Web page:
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The great gift of knowledge and the joy of passing it on.

Yesterday I had the pleasure of visiting Clare Sealy’s lovely school, St Matthias, tucked in just off Brick Lane.  I had the best time.  When I arrived, she was about to take the daily assembly, promoting one of their core values ‘awe and wonder’.  To do this Clare had chosen to celebrate the ‘awe and wonder’ of the fact that all the materials in the universe, everything we see and touch, are made of only three things, arranged in different combinations.

A deeper layer was to show this in more detail with a model for electrons, protons and neutrons.   I was invited to join in as Clare’s assistant as we used giant duplo blocks to show the children how first hydrogen, then helium, then lithium.. and later on, carbon.. are made by adding different numbers of electrons (yellow blocks), protons (red blocks) and neutrons (blue blocks).   It’s such a powerful idea.. one that hopefully will feed into their future understanding of the world around them.  Just getting them thinking about the idea that materials have hidden structure was amazing; hearing them using the words felt like a great way to begin; electrons, protons, neutrons.  Just words and patterns of simple things – nothing to fear. 

This was just my most recent encounter with the process that makes teaching such a great joy.  Of course the relationships and community aspects are wonderful – but, isn’t it just so fabulous to be the people who get to pass on the knowledge.  I think so.

photo-65

Deriving the ideal gas equation from first principles. A piece of physics heaven.

This is a bit of my all-time favourite board work – deriving the ideal gas equation; it combines so many elements of basic physics and some neat maths and has amazing predictive power, linking macro observations to atomic-scale behaviour.  Whenever this comes up in the syllabus I’m genuinely excited about it; I really feel the privilege of the moment of passing the baton; the moment of sharing the knowledge that I once had passed to me by Mr King in 1981.

This blog, Why Teach,  by Ben Newmark is getting deserved praise from all quarters: it’s a gem, full of highly quotable passages:

Our curriculum should whisper to our children “you belong. You did not come from nowhere. You are one of us. All this came before you, and one day you too might add to it.”

……allow yourself to feel the privilege and enormous weight of responsibility you carry, a weight that goes back hundreds of thousands of years. Picture yourself as a link in the only chain that really matters, a runner with a flaming torch you are thrusting into the hands of younger athletes….. 

That captures it perfectly.

Of course, passing on knowledge is just one part of a more complex process.  This is where Martin Robinson’s superb Trivium 21c is so powerful and why is remains one of my touchstones for any curriculum thinking.  ‘Powerful knowledge’ – the ‘grammar‘ of any subject discipline, is located within a wider frame where the dialectic is also important – the journey, the experience, the debate, the consideration of alternative perspectives; the logos – getting their hands dirty.   The ability to communicate ideas – to perform, to make, to engage in the dialogue – the rhetoric of the Trivium is also a central element in what we should be aiming to teach.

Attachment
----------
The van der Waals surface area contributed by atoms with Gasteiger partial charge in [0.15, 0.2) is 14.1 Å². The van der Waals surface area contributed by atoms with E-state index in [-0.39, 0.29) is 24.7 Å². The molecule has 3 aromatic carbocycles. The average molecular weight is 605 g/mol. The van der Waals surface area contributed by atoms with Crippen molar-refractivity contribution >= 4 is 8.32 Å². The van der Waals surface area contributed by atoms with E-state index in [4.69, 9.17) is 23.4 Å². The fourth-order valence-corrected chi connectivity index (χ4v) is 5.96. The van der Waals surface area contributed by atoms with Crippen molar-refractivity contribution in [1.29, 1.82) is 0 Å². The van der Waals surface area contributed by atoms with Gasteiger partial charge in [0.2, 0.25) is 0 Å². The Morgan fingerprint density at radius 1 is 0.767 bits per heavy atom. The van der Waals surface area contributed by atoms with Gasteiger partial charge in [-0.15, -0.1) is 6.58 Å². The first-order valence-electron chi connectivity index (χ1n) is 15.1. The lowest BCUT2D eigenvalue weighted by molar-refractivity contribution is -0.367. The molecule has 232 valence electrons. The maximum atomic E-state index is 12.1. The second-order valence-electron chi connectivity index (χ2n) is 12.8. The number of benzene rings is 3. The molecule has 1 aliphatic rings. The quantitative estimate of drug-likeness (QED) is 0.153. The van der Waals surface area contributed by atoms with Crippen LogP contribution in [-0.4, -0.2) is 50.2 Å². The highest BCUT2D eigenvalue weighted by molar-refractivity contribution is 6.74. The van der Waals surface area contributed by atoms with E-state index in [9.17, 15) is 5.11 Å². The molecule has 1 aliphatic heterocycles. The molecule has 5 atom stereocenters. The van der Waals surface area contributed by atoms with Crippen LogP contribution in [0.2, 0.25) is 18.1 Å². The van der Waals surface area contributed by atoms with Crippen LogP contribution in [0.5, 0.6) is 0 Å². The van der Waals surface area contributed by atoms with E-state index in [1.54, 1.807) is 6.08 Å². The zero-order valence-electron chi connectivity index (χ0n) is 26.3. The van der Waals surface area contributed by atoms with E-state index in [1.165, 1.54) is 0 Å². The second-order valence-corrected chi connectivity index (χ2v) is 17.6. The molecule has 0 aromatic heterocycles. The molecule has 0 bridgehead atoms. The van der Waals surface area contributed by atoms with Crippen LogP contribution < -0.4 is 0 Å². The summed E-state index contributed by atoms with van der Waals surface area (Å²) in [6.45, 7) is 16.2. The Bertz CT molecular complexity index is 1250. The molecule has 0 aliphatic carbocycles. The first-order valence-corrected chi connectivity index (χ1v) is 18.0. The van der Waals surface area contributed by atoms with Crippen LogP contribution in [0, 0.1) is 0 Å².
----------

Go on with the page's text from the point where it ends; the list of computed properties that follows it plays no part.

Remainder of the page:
But, with the wider context in mind,  the idea that every subject discipline has its ‘grammar’ is so powerful.  I often find that curriculum leaders and teachers find this message empowering; inspiring, liberating.   You have expertise; you have knowledge that you have gathered through engaging with a body of ideas formulated over centuries and you – yes you – are the one, possibly the only person, who gets to be standing there in the moment when that bit of knowledge gets passed on to those children, to the next generation.  It’s profound.  It can be a bit daunting (partly because you really don’t want to stuff up something so precious) … but mainly it’s a real joy. Let’s celebrate that as loud and as often as we can.   As Ben has done in his epic post.  At its heart teaching is all about the great gift of knowledge and the joy of passing it on.

Thanks again to Clare and her wonderful children for their warm welcome at St Matthias.  Duplo-atoms will stay with me forever.

 

 

Discussion

4 thoughts on “The great gift of knowledge and the joy of passing it on.

  1. Sounds like an assembly I would have really enjoyed. When teachers are enthusiastic about their role and committed to making learning as interactive and interesting as they can, everyone, especially the children benefit. Would that it was the norm. Unfortunately it is not. This piece from Reclaiming Schools earlier paints a very different picture of the experience too many children are having in some of our schools and the way it impacts on them. https://reclaimingschools.org/2019/06/07/primary-school-tests-and-childrens-mental-health/

    Thanks for bringing this inspiring account to our attention.

    Liked by 1 person

    Posted by John Mountford | June 7, 2019, 12:21 pm
  2. Love this article. I think of the story of Prometheus bringing the fire down to man passibg on knowledge to man. You show a dimension that we forget a lot and thats the idea and passing on the knowledge to students. Relationships and community are important but we shouldnt forget the curriculum or we risk a watering down of education. Great read.

    Like

    Posted by TeacherTalk | July 4, 2019, 12:50 am

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